He had also commissioned a friend to attend the before the servant who my letters come from if sale, and purchase some articles of comfort and you are sure,” says Mrs. Grafton, fretfully, as she luxury for the widow and children, which he him- takes up the letter, and then lays it down almost self engaged to pay for ; and having performed angrily, pointing to the dirty thumb-mark. these and many other offices of disinterested bene- “ If you please, ma'am"--and a message from volence, besides giving much good counsel and Mrs. Davis, the landlady, is about to be given ; Christian sympathy, and made another effort, un- but the girl is stopped short at the outset. The successfully, to induce the former partners of Mr. dirty thumb-mark, the door left open, the abrupt Grafton to promise some small permanent provision entrance into the room without knocking or notice for his family, so as to rescue them from imme. to the lady, habituated as she had been to punctidiate want, he went away sorrowful: he could do lious observances of well-paid and not overworked no more.
servants, these are fretting grievances, which give In the only sitting-room of her lodgings in the poignancy to her heavier afflictions. She does not “Grove” is Mrs. Grafton, pale and haggard: she scold the poor drudge ; it is not in her nature to moves languidly and nervously from chair to sofa, scold; but she complains and remonstrates. Alas! and from sofa to chair : she takes up a strip of now Mrs. Grafton has much yet to learn before muslin which she tries to hem, and then abandons she can say, " tribulation worketh patience; and the task, after a few stitches irregularly set, and patience, experience, and experience, hope." In her eyes fill with tears. Bertie, sad and anxious, the day of adversity she has not yet learned rightly is turning over the leaves of a book-one of that lot to consider. for which the gentleman in spectacles at the sale “And that dreadful bird,” adds Mrs. Graftonwas outbid, and because of which he was angry for the loud shrill piping of a canary below stairs but Bertie cannot fix himself to reading. Ask him had burst in upon her at the opening of the door ; what the book is about, and he could scarcely tell would Mrs. Davis be so kind as to put it farther you; his young heart is troubled with many cares away ? the noise goes through my head; I cannot and apprehensions. Nevertheless, he sits quietly bear it.” at the table, and turns over the pages softly; not There is already a feud about this bird. Mrs. so softly, however, but that his mother chides him Davis has no children, and she lavishes her materimpatiently for the noise he makes ; so he shuts up nal tenderness on her beautiful canary ; she loves the book at last, and his eyes, too, fill with tears. to hear it whistling away from morning to night,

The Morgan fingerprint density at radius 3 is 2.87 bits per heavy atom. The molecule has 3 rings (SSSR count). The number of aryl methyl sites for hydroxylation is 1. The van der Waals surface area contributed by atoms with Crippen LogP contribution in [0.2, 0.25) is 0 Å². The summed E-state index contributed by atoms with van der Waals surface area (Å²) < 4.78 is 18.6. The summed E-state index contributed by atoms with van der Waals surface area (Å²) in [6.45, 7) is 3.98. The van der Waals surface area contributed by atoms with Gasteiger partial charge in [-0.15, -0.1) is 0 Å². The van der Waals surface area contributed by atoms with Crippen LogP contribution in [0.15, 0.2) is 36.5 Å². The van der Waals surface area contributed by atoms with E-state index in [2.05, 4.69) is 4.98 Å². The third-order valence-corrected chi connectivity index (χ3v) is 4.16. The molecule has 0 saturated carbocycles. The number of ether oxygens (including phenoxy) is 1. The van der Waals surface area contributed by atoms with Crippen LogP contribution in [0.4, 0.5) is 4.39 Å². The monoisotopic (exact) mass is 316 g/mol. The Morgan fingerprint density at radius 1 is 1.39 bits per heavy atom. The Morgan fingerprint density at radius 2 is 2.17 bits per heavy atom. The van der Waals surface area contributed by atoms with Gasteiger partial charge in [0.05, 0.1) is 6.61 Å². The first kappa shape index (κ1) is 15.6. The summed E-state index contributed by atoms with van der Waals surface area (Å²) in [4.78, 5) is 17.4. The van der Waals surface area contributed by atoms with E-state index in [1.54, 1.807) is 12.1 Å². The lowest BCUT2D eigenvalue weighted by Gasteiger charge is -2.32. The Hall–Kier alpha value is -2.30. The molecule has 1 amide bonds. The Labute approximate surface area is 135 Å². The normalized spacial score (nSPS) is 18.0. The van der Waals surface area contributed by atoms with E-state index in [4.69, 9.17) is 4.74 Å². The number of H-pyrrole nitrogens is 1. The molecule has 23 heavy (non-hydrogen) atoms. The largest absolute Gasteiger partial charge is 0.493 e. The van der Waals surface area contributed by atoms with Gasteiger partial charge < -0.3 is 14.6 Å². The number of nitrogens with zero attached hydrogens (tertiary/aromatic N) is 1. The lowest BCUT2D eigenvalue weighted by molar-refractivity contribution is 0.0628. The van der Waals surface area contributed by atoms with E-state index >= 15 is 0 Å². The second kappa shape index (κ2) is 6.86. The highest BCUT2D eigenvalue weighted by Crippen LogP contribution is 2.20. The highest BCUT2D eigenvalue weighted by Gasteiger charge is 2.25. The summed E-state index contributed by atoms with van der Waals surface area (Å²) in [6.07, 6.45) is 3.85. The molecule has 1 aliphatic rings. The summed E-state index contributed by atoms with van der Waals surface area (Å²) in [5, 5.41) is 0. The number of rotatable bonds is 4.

It is a fine day; the sunshine streams in at the and she wonders at her lodger for disliking the closely-shut windows; and Bertie's two sisters pleasant, joyous music. Mary feels herself on safe look out disconsolately on the lanky lime-trees and ground here. She may venture to be impertinent, stunted shrubs, and the dark smoky sparrows, so she tells the lady she had better speak to Mrs. which hop about the ground as merrily as though Davis herself about the bird, if the noise disturbs there were no such things as green fields and her. The reproof for the dirty thumb-mark, and hedges and country cousins within half an hour's the open door, and the abrupt entrance, are rankflight, and who seem so fond of town life that ling in her memory, and she has her revenge. little Harriet is sure they are very silly and igno- Bertie starts from his seat impetuously: "Morant birds. There are nurse-maids, too, with ther, I'll go and speak to Mrs. Davis ” and he children in arm or hand, drawling by ; and children bursts from the room. His intention, however, is without nurse-maids, seeming happier by many better than his performance. He soon returns, degrees than those who are thus guarded and very red in the face; and as Mary, having at guided, for they can play as they please without length delivered her message relating to dinner, being scolded. And Lotte and Harry whisper retires, her mistress enters very pale and angry. together, and wish they might go out this fine She wonders what Mrs. Grafton can mean by send. morning; and Lotte whispers to Bertie to ask ing master Bertie to her with a complaint about mamma if they may not go for a walk; and Bertie her bird. She is not going to send the bird away, says, “ Hush, Lotte dear; you know mamma does nor stop its singing. She can't think how anybody not like being left alone;" and so, for the twen- can find fault with it. She never had a lodger tieth time since they have been in those dreary before that did; and if Mrs. Grafton cannot endure lodgings, Bertie's sisters are disappointed, and it, she had better find rooms somewhere else, they must still look out at the window, panting where birds are not kept. For her part, she is not for fresh air and restless for want of employment. obliged to let lodgings at all, and there's a good They have their sad thoughts too, and remem- deal of trouble with them, especially with ladies brances, and childhood's bitter tears.
who must have everything done for them. And “A letter, ma'am," a dingy maid-of-all-work having disburdened herself of this homily, Mrs. announces, and lays the letter on the table before Davis leaves the room in great dignity, and Mrs. Grafton. Her hands are not particularly throughout the remainder of the day the canary clean, to be sure; and a thumb-mark is visible on seems to warble more lustily and thrillingly than the outer fold. But to Bertie anything is a relief ever. from that painful wearying silence which has reign- It is a day of sorrow and humiliation. It is a ed, day after day, in that melancholy sitting. hard lesson to learn. Mrs. Grafton—that heart